The Fort St. John Community Arts Council is dedicated to developing arts programs, conducting events and creating new cultural initiatives in the North Peace for the beneﬁt of the residents and visitors in the area. The Arts Council is a nonproﬁt, charitable organization with 28 arts groups representing thousands of people directly participating in the arts. Arts groups include dance, music, fabric arts, pottery, children’s arts classes and exhibitions, theatre, ﬁlm, visual arts and more. Annual support comes, in part, from the City of Fort St. John and the Government of British Columbia. The Arts Council conducts fundraising events and welcomes donations to meet the annual budget. All contributions receive a tax-deductible receipt. Contact the Fort St. John Arts Council at the Artspost (10230 94 Ave) 250-787-2781.
Why Support the Arts...... What would a day without the inﬂuence of arts and culture look like? Imagine surroundings devoid of colour, homes without comfort and style, basic food without ﬂavour and visual appeal, and the daily grind of work without leisure activities to look forward to. A world without arts and culture is expressionless, colourless, and plain dull. Although we sometimes would like to have fewer choices when we get up in the morning, imagine a wardrobe of one kind of uniform, no fragrant soaps or soft towels, the same breakfast every day, a utilitarian vehicle to get you to work and nothing to read, music to listen to, or hobby to pursue at the end of the day. The arts play a much larger role in our lives than we ever stop to realize. Everything we buy, use, and enjoy has had some arts inﬂuence in design, manufacturing, and marketing. For every actor on the screen in the movie you enjoyed last weekend, there were 20 people behind the scenes making the action happen. Although few of us stay long enough to watch the movie credits, hundreds of talented people who created the movie are listed in an amazing number of different capacities. The designers, artists, musicians, and marketers are people who came from communities like ours. Often exposed to an art form while they were growing up, they continued to make a career of their interests in the arts. As a result, we have the beneﬁt of the movies, television shows, music and entertainment that we enjoy on a daily basis. Providing a variety of creative opportunities for the children growing up in our community gives them an advantage in coping with the future. In this mobile society, most young people leave the community where they grow up. They are better equipped to face the challenges in their lives if they have a wide variety of experiences in their formative years. The arts play an important role in shaping the values, attitudes, and ability of young people. Learning music at an early age has a direct bearing on better school marks. Experience of being on stage gives conﬁdence for presentations in personal careers. Creating and designing teaches “thinking outside the box”. Creative thinking, conﬁdence and risk taking are human qualities that are vital to solving some of the complex world problems we are facing now and into the future. Through the arts comes understanding and tolerance for one another. The arts bring together people of different backgrounds, careers, and races. The arts have a universal language bringing together musicians, artists, actors and more. Arts have healing elements and are used for preventive measures in medicine, senior care, and child development. Community support is the life-blood of the arts. Bringing the painters, dancers, musicians together with those who want to explore, create and learn more about painting, dancing and music requires organization, venues, art supplies and more. Our community is proud to showcase the arts and seeks out arts performances for events and conferences. The vibrant arts community enhances the appearance of Fort St. John and assists in attracting and retaining new people to the area. Supporting the arts has many beneﬁts in this and in any community. Sue Popesku June 12, 2013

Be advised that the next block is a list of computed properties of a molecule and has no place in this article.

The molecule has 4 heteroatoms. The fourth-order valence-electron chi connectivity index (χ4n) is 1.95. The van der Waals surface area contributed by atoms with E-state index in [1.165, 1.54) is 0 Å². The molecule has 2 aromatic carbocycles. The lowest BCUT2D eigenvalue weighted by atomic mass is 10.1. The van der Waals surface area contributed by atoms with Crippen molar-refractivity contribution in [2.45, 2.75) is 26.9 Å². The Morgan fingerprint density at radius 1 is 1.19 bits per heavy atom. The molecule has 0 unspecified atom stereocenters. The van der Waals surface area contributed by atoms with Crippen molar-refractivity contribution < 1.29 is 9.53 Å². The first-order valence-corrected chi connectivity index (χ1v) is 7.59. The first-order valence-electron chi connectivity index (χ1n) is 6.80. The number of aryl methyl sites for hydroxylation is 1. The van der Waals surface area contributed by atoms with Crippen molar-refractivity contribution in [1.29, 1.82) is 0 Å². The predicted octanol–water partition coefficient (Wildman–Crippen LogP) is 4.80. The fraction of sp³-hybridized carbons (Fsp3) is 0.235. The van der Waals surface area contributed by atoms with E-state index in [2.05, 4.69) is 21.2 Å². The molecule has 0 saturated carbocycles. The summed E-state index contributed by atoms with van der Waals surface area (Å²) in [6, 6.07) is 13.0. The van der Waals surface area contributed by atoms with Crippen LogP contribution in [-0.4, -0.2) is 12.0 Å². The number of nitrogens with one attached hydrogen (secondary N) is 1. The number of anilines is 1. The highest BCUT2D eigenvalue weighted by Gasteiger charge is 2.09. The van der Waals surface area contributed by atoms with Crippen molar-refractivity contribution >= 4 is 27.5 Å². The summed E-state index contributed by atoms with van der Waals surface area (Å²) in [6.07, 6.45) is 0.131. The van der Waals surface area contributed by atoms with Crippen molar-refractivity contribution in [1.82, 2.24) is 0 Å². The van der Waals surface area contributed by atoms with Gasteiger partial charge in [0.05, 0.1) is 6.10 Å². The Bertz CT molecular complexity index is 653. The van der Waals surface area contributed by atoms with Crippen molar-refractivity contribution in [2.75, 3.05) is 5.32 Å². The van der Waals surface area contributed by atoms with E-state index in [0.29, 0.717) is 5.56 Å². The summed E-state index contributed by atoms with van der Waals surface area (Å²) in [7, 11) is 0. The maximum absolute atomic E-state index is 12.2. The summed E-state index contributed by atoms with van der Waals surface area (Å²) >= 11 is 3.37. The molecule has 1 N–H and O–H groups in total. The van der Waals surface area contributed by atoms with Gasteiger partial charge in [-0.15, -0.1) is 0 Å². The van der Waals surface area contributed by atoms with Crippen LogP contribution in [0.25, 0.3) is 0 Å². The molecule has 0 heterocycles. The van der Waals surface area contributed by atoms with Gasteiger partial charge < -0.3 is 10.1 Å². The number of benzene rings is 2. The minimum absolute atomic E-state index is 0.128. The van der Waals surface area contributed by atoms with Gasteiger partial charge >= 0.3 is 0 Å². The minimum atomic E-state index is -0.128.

Proudly Sponsored by the North Peace Savings and Credit Union